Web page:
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Farewell for now

Monday 23rd March

Dear Parents and Carers,

Re. Farewell for Now

As we come to the end of the first of what is likely to be many strange days in the weeks ahead for us as staff, we wanted to send a letter on behalf of our whole team to thank you all for your support, kind words and compassion in these unsettling times. Our staff have been overwhelmed by the lovely comments that they have received and will miss you and your children terribly whilst our school is closed.

We recognise that the upcoming weeks will be a challenge for us all and we know that there will be times when taking on the task of teaching your own children will feel exhausting (feel free to insert your own word here depending on your mood after day one!) We want to reassure you that we are all here every step of the way. We will be in touch every week to set new tasks for home learning, with as much guidance as we can give, but please rest assured – if you can’t get through what is set, or you feel it is unmanageable, there is no pressure to complete it, at all. These are unprecedented times and as a wise parent said last week, “the world just needs to go a little bit slower”. We will continue to provide enough work for those of you who get a good routine going and for others of you trying to balance parenting and your own work commitments, we hope you can dip in and out of what is sent to help your children stay focused on key aspects of their learning. Most importantly though, we want you all to stay safe and take care in these times. We will not be sending home learning packs out in what would have been our Easter holidays, because by then, you and your children will deserve a break from it all. Feel free to keep going with any outstanding work left over

We are only ever an email or phone call away should you have any problem or need anything – if you find you want to use our names plus a phone call to threaten your children when they refuse to tear themselves away from a TV break, please do! If a call from a stern teacher, Deputy Head or (gulp) Headteacher helps, just let us know. Equally, if your child is struggling or would appreciate a call from a friendly voice, we are absolutely here for that too. Just email our parent inbox email, or contact our school office via phone, and we will get messages through for you to the staff who you need.

We know how tough teaching is, so, to end on a high, we have pulled together our Brookburn staff top tips to support your initiation into the world of teaching children, which you can find on the next page. We hope you enjoy.

We want to finish by saying that this is not a “goodbye”, it is very much a “see you soon”.

Wishing you all the best. Please take care of yourselves and your family.

With much love,

The Brookburn Team

Parent-Teacher Initiation

  1. You aren’t going mad when you hear yourself saying the same thing a million times over.
  2. Counting and deep breaths will be your friend. If you get to 20 and still feel an urge to explode, be kind to yourself and leave the room for a bit! Perhaps scream at the end of the garden??
  3. No matter how simple the instruction, prepare yourself for the multitude of additional things your child will do to embellish completion of said instruction. If you find this tough, see tip 2.
  4. Your day will be wonderful when a child calls you beautiful/handsome. It will also be ruined when they point out a spot on your face.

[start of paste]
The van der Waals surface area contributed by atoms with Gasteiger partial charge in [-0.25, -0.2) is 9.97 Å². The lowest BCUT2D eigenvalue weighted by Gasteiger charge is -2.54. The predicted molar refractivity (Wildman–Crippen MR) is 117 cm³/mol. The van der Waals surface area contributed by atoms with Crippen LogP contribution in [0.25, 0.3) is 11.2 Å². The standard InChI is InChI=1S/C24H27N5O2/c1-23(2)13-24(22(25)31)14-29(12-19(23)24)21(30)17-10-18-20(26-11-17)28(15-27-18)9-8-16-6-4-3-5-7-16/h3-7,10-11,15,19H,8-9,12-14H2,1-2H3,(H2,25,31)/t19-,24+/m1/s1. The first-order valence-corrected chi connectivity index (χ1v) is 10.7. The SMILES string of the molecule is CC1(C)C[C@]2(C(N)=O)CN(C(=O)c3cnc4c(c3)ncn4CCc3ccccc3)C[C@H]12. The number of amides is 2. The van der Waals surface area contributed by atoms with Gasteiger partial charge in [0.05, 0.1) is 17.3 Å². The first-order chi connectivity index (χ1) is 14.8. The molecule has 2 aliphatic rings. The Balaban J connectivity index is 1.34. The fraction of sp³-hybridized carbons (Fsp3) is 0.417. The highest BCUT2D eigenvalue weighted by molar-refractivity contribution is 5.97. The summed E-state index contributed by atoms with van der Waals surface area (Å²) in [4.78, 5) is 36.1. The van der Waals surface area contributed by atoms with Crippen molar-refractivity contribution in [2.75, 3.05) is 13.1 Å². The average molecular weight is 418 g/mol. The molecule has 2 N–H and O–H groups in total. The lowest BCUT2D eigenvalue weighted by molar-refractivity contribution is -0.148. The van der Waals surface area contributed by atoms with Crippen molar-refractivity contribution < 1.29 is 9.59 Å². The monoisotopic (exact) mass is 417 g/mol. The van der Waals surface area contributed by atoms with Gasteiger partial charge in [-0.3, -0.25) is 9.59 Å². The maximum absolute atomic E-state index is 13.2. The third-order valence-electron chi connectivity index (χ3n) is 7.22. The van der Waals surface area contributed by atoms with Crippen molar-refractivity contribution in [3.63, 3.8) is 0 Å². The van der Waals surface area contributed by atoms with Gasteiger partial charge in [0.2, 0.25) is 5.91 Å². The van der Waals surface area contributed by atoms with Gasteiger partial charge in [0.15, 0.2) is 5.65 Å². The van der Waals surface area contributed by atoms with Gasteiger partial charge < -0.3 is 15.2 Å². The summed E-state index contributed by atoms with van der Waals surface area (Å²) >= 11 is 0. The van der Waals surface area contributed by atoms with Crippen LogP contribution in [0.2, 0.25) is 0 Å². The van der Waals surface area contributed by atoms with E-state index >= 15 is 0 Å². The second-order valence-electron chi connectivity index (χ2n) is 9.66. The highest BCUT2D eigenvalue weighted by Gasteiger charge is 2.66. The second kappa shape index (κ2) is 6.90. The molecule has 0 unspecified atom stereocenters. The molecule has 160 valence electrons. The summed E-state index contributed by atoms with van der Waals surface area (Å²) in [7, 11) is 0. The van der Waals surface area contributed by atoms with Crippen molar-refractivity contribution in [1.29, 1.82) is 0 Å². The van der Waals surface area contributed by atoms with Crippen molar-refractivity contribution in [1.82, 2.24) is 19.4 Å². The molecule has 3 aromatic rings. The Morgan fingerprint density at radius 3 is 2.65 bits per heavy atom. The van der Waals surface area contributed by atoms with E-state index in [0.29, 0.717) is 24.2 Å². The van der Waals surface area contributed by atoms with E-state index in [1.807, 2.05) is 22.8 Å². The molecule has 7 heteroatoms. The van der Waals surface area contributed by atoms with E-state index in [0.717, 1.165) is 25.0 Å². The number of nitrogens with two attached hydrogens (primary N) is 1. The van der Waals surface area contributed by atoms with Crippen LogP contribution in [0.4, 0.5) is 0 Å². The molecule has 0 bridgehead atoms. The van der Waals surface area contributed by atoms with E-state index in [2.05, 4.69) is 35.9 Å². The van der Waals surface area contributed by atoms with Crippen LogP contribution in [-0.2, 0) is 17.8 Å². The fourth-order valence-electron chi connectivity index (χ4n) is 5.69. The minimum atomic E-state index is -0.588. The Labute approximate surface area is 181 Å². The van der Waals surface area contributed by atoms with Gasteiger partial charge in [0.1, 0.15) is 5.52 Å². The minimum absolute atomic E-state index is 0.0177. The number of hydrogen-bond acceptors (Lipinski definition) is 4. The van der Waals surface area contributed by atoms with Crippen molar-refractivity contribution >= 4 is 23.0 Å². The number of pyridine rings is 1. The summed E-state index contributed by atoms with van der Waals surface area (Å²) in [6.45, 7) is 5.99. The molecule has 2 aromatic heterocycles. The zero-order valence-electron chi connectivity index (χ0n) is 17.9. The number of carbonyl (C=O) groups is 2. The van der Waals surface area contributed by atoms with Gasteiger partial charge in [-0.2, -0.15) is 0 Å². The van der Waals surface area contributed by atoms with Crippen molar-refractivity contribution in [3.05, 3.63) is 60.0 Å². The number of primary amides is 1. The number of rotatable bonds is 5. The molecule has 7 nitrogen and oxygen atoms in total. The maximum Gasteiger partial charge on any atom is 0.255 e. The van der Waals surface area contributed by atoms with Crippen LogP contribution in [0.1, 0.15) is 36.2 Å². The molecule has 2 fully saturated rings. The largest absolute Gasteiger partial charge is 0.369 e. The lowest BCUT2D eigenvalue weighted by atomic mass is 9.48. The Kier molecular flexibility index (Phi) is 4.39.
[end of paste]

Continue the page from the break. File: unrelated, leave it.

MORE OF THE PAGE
5. You know you’ve made it when they call you their teacher’s name (we are mums and dads a lot here!)
  6. Don’t be offended when your children corrects you – they do it to us lots J but at least we know they’ve learned something.
  7. Don’t resort to asking Alexa to home school your children … we’ve checked. She won’t.
  8. Neither will Siri.
  9. Or Cortana!  Sorry.
  10. NEVER, and we mean NEVER, underestimate the power of the sticker. A smelly sticker you say!? Worth its weight in gold. 
  11. Practise your ‘teacher eye glare’ in the bathroom mirror each morning before starting the day! This will show them you mean business.
  12. Your child will ask you questions like “should I go on to the next page?” a few thousand times even when you have made clear that if they reach the end of page of work, they have no alternative but to start a fresh one. This is ok. If this happens, see tip 2.
  13. Fire safety practice at home is fine – should anyone see your children locked outside your house, with you in it, at any point during this period, simply explain “We are having a fire drill”.
  14. It’s ok to be caught talking to yourself. You’re not losing your sanity, you’re having a chat with your child’s teacher! 
  15. Don’t feel guilty about letting children watch TV when you need a break. Just mute the sound and put the subtitles on. Boom! They’re reading! 
  16. Just learn to live with seeing ‘peepul/peopole’ or ‘becos/beacause’. There are only so many hours in the day you can spend correcting it (see tip 2)
  17. It’s perfectly acceptable when your child asks you the reason for learning the material to respond with the line ‘because I said so’. 
  18. Never hand out glue sticks and most importantly NEVER allow a child to use glitter in your own home. 
  19. Remember the lockdown can only go on for so long and then you can send them back to us!
  20. If you run out of things to do, try getting them to line up. That’s an easy way to lose half an hour. 
  21. Observational drawing is an easy way to pass the time, especially if this enables you (the subject) to lie on the sofa and nap as children draw you. Please don’t be offended by what they come up with!!
  22. And finally, perhaps most importantly, if it is not already, wine will be your new best friend!

Article posted: 25th March 2020